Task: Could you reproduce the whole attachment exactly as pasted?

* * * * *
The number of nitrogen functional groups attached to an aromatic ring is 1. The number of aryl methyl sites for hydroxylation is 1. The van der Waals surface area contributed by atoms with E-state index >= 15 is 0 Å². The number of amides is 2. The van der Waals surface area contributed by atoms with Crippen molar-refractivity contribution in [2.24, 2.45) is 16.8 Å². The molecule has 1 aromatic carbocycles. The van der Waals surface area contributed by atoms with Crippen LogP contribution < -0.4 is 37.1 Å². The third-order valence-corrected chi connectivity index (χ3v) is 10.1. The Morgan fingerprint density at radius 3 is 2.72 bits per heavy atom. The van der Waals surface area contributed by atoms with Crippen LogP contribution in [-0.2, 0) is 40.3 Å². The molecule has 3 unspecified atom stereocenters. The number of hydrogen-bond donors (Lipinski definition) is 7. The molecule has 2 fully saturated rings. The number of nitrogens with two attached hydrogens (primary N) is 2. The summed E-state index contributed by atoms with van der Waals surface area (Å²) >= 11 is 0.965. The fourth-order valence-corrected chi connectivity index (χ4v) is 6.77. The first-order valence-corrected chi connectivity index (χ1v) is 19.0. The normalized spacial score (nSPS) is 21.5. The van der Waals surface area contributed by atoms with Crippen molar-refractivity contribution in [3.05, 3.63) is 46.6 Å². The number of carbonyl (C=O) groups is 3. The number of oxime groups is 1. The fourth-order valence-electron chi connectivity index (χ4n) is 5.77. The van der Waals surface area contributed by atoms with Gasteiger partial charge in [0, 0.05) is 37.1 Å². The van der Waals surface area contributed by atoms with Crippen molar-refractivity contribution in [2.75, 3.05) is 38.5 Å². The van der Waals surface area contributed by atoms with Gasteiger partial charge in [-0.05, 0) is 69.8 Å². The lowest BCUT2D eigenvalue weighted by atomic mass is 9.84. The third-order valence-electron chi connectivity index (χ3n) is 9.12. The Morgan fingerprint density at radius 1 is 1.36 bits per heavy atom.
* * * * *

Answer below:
The number of nitrogen functional groups attached to an aromatic ring is 1. The number of aryl methyl sites for hydroxylation is 1. The van der Waals surface area contributed by atoms with E-state index >= 15 is 0 Å². The number of amides is 2. The van der Waals surface area contributed by atoms with Crippen molar-refractivity contribution in [2.24, 2.45) is 16.8 Å². The molecule has 1 aromatic carbocycles. The van der Waals surface area contributed by atoms with Crippen LogP contribution < -0.4 is 37.1 Å². The third-order valence-corrected chi connectivity index (χ3v) is 10.1. The Morgan fingerprint density at radius 3 is 2.72 bits per heavy atom. The van der Waals surface area contributed by atoms with Crippen LogP contribution in [-0.2, 0) is 40.3 Å². The molecule has 3 unspecified atom stereocenters. The number of hydrogen-bond donors (Lipinski definition) is 7. The molecule has 2 fully saturated rings. The number of nitrogens with two attached hydrogens (primary N) is 2. The summed E-state index contributed by atoms with van der Waals surface area (Å²) >= 11 is 0.965. The fourth-order valence-corrected chi connectivity index (χ4v) is 6.77. The first-order valence-corrected chi connectivity index (χ1v) is 19.0. The normalized spacial score (nSPS) is 21.5. The van der Waals surface area contributed by atoms with Crippen molar-refractivity contribution in [3.05, 3.63) is 46.6 Å². The number of carbonyl (C=O) groups is 3. The number of oxime groups is 1. The fourth-order valence-electron chi connectivity index (χ4n) is 5.77. The van der Waals surface area contributed by atoms with Gasteiger partial charge in [0, 0.05) is 37.1 Å². The van der Waals surface area contributed by atoms with Crippen molar-refractivity contribution in [2.75, 3.05) is 38.5 Å². The van der Waals surface area contributed by atoms with Gasteiger partial charge in [-0.05, 0) is 69.8 Å². The lowest BCUT2D eigenvalue weighted by atomic mass is 9.84. The third-order valence-electron chi connectivity index (χ3n) is 9.12. The Morgan fingerprint density at radius 1 is 1.36 bits per heavy atom.